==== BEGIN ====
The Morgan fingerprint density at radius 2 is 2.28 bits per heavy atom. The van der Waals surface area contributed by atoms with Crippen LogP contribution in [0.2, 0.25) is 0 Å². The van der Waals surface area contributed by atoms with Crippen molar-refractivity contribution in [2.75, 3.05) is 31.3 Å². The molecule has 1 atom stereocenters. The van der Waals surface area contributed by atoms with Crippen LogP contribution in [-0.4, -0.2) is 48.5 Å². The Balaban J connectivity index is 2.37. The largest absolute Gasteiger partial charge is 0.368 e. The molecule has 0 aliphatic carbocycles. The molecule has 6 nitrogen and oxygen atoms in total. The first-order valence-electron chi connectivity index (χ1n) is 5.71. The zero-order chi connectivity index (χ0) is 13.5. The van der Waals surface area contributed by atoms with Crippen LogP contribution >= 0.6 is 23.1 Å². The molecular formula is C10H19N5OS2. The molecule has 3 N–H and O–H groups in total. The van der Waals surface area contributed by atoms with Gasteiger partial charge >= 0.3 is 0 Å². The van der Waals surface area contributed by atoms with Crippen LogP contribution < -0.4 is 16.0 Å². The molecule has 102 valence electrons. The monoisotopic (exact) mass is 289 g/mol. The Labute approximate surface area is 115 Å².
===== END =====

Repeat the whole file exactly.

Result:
The Morgan fingerprint density at radius 2 is 2.28 bits per heavy atom. The van der Waals surface area contributed by atoms with Crippen LogP contribution in [0.2, 0.25) is 0 Å². The van der Waals surface area contributed by atoms with Crippen molar-refractivity contribution in [2.75, 3.05) is 31.3 Å². The molecule has 1 atom stereocenters. The van der Waals surface area contributed by atoms with Crippen LogP contribution in [-0.4, -0.2) is 48.5 Å². The Balaban J connectivity index is 2.37. The largest absolute Gasteiger partial charge is 0.368 e. The molecule has 0 aliphatic carbocycles. The molecule has 6 nitrogen and oxygen atoms in total. The first-order valence-electron chi connectivity index (χ1n) is 5.71. The zero-order chi connectivity index (χ0) is 13.5. The van der Waals surface area contributed by atoms with Crippen LogP contribution >= 0.6 is 23.1 Å². The molecular formula is C10H19N5OS2. The molecule has 3 N–H and O–H groups in total. The van der Waals surface area contributed by atoms with Gasteiger partial charge >= 0.3 is 0 Å². The van der Waals surface area contributed by atoms with Crippen LogP contribution < -0.4 is 16.0 Å². The molecule has 102 valence electrons. The monoisotopic (exact) mass is 289 g/mol. The Labute approximate surface area is 115 Å².